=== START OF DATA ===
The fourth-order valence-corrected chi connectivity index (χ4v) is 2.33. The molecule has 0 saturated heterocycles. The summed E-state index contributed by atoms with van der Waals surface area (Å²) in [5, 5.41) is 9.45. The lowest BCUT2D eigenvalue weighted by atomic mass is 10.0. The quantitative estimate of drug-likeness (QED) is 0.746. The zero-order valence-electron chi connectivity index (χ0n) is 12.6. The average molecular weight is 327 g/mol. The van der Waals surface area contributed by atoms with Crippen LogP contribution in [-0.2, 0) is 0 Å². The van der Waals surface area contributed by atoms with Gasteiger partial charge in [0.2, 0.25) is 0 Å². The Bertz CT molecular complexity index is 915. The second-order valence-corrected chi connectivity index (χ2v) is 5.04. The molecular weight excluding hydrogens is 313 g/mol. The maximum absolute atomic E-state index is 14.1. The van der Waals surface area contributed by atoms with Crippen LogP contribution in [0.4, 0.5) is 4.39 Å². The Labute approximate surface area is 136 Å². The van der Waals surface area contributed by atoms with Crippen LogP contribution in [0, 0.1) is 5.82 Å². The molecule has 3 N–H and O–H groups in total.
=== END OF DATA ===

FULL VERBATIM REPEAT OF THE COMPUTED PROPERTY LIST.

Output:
The fourth-order valence-corrected chi connectivity index (χ4v) is 2.33. The molecule has 0 saturated heterocycles. The summed E-state index contributed by atoms with van der Waals surface area (Å²) in [5, 5.41) is 9.45. The lowest BCUT2D eigenvalue weighted by atomic mass is 10.0. The quantitative estimate of drug-likeness (QED) is 0.746. The zero-order valence-electron chi connectivity index (χ0n) is 12.6. The average molecular weight is 327 g/mol. The van der Waals surface area contributed by atoms with Crippen LogP contribution in [-0.2, 0) is 0 Å². The van der Waals surface area contributed by atoms with Gasteiger partial charge in [0.2, 0.25) is 0 Å². The Bertz CT molecular complexity index is 915. The second-order valence-corrected chi connectivity index (χ2v) is 5.04. The molecular weight excluding hydrogens is 313 g/mol. The maximum absolute atomic E-state index is 14.1. The van der Waals surface area contributed by atoms with Crippen LogP contribution in [0.4, 0.5) is 4.39 Å². The Labute approximate surface area is 136 Å². The van der Waals surface area contributed by atoms with Crippen LogP contribution in [0, 0.1) is 5.82 Å². The molecule has 3 N–H and O–H groups in total.